Jackson v. United States of America
ORDER denying 1 Motion to vacate/set aside/correct sentence (2255). The Clerk is directed to enter judgment against Petitioner, terminate any pending motions as moot, and close this case. The Clerk is also directed to terminate from pending st atus the motion to vacate found at Doc. 58, in the underlying criminal case, case no. 8:15-cr-57-T-30AAS. Because Petitioner is not entitled to a certificate of appealability, he is not entitled to appeal in forma pauperis. Signed by Judge James S. Moody, Jr on 8/11/2016. (LN)
UNITED STATES DISTRICT COURT
MIDDLE DISTRICT OF FLORIDA
Case No: 8:16-cv-1984-T-30AAS
Crim. Case. No. 8:15-cr-57-T-30AAS
UNITED STATES OF AMERICA,
THIS CAUSE comes before the Court upon Petitioner Dwayne Jackson’s pro se
Motion to Vacate, Set Aside, or Correct Sentence Pursuant to 28 U.S.C. § 2255 (CV Doc.
1). Under Rule 4(b) of the Rules Governing Section 2255 Proceedings, the Court must
undertake a preliminary review of the motion. “[I]f it plainly appears from the motion, any
attached exhibits, and the record of prior proceedings that the moving party is not entitled
to relief,” the Court must summarily dismiss the motion. Rule 4(b) of the Rules Governing
Section 2255 Proceedings; cf. McFarland v. Scott, 512 U.S. 849, 856 (1994); Borden v.
Allen, 646 F.3d 785, 810 (11th Cir. 2011) (noting that Rule 4 permits a court to act sua
sponte). After carefully examining the motion, the Court concludes that Petitioner’s
motion, on its face, fails to establish a claim under § 2255. Consequently, the motion
should be summarily denied.
Petitioner filed a timely § 2255 petition on July 8, 2016, raising one ground for
relief. (CV Doc. 1). Petitioner asserts that in light of Johnson v. United States, 135 S. Ct.
2551 (2015), declaring the residual clause of the Armed Career Criminal Act (“ACCA”)
unconstitutionally vague, his sentence under 18 U.S.C. § 924(c) should be vacated.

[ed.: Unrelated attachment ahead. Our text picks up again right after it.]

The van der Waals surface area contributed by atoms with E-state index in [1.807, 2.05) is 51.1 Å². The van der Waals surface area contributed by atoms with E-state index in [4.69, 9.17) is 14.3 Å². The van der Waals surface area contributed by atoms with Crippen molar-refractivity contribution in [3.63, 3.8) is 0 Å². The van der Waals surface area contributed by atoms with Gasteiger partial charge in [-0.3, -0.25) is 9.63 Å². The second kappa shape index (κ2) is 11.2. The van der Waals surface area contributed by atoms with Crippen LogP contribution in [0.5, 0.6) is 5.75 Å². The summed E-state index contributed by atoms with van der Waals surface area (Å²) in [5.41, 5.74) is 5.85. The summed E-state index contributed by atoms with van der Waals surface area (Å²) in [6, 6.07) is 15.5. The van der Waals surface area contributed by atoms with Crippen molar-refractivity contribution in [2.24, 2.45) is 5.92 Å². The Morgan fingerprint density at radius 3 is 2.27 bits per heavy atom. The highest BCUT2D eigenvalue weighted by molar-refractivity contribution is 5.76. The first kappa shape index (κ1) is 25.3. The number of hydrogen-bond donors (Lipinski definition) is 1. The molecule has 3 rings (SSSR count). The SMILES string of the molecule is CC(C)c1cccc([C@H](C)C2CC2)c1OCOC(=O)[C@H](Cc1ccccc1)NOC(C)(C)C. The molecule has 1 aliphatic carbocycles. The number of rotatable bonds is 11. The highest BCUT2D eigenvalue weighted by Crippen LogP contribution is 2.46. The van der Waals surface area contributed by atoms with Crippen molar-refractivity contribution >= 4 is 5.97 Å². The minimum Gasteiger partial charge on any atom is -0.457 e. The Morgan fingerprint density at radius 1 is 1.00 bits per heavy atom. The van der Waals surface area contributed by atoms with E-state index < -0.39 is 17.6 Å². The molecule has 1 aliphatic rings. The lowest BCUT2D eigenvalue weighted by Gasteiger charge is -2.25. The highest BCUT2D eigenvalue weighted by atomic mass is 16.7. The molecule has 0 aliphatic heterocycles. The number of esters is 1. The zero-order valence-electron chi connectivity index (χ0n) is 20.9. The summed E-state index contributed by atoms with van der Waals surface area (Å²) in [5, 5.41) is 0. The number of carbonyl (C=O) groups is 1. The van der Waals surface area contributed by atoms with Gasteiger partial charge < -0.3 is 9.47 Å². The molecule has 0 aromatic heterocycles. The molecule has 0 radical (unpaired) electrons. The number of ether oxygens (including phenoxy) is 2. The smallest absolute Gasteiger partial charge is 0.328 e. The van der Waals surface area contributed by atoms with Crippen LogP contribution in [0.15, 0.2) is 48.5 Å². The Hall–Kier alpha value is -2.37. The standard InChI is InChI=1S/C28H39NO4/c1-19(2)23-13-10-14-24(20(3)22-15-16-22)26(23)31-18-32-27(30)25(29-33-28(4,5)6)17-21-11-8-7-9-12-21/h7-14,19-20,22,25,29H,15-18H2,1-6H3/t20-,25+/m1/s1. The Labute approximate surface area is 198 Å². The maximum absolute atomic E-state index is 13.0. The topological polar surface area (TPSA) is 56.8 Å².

Namely, Petitioner asserts that because § 924(c), prohibiting possession of a firearm in
furtherance of a crime of violence, contains a clause similar to the ACCA’s residual clause,
his sentence does not pass constitutional muster. This claim is without merit.
On July 21, 2015, pursuant to a written plea agreement, Petitioner pled guilty to
seven counts of commercial robbery, in violation of 18 U.S.C. § 1951(a), and one count of
possession of a firearm in furtherance of a crime of violence, in violation of
§ 924(c)(1)(A)(ii). (CR Docs. 33, 40, 43). On November 4, 2015, Petitioner was sentenced
to 144 months’ imprisonment, comprising 60 months on the commercial robbery counts,
with the sentences on those counts to run concurrently, and 84 months on the § 924(c)
count, to run consecutive to the sentences imposed on the commercial robbery counts. (CR
Under § 924(c), it is a crime to use or carry a firearm during and in relation to, or to
possess a firearm in furtherance of, a “crime of violence.” Section 924(c) defines a crime
of violence as a felony:
(A) [that] has as an element the use, attempted use, or threatened use of
physical force against the person or property of another, or
(B) that by its nature, involves a substantial risk that physical force against
the person or property of another may be used in the course of committing
§924(c)(3). Subsection (A) is generally referred to as the elements clause and subsection
(B) as the residual clause. 1 The crime of violence supporting Petitioner’s sentence under